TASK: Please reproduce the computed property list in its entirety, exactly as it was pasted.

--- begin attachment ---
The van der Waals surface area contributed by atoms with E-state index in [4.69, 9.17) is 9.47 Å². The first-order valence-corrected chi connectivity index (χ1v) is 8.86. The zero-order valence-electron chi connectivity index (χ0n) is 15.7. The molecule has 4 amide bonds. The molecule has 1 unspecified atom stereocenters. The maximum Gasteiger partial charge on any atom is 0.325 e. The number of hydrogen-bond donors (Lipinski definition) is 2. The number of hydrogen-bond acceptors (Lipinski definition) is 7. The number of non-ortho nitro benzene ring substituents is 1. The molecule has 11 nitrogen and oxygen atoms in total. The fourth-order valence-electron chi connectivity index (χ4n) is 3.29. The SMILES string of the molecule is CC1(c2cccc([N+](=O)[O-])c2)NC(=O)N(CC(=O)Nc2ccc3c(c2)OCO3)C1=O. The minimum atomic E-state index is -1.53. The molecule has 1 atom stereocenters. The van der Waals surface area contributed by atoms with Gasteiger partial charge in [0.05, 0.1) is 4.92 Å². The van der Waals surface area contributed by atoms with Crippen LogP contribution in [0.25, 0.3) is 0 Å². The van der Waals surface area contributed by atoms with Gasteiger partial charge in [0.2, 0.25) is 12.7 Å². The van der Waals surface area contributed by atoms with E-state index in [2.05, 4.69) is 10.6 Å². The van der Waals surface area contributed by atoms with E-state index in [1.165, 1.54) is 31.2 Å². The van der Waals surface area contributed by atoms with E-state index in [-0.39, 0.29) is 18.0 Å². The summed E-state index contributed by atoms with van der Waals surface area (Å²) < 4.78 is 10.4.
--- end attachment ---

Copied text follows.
The van der Waals surface area contributed by atoms with E-state index in [4.69, 9.17) is 9.47 Å². The first-order valence-corrected chi connectivity index (χ1v) is 8.86. The zero-order valence-electron chi connectivity index (χ0n) is 15.7. The molecule has 4 amide bonds. The molecule has 1 unspecified atom stereocenters. The maximum Gasteiger partial charge on any atom is 0.325 e. The number of hydrogen-bond donors (Lipinski definition) is 2. The number of hydrogen-bond acceptors (Lipinski definition) is 7. The number of non-ortho nitro benzene ring substituents is 1. The molecule has 11 nitrogen and oxygen atoms in total. The fourth-order valence-electron chi connectivity index (χ4n) is 3.29. The SMILES string of the molecule is CC1(c2cccc([N+](=O)[O-])c2)NC(=O)N(CC(=O)Nc2ccc3c(c2)OCO3)C1=O. The minimum atomic E-state index is -1.53. The molecule has 1 atom stereocenters. The van der Waals surface area contributed by atoms with Gasteiger partial charge in [0.05, 0.1) is 4.92 Å². The van der Waals surface area contributed by atoms with Crippen LogP contribution in [0.25, 0.3) is 0 Å². The van der Waals surface area contributed by atoms with Gasteiger partial charge in [0.2, 0.25) is 12.7 Å². The van der Waals surface area contributed by atoms with E-state index in [2.05, 4.69) is 10.6 Å². The van der Waals surface area contributed by atoms with E-state index in [1.165, 1.54) is 31.2 Å². The van der Waals surface area contributed by atoms with E-state index in [-0.39, 0.29) is 18.0 Å². The summed E-state index contributed by atoms with van der Waals surface area (Å²) < 4.78 is 10.4.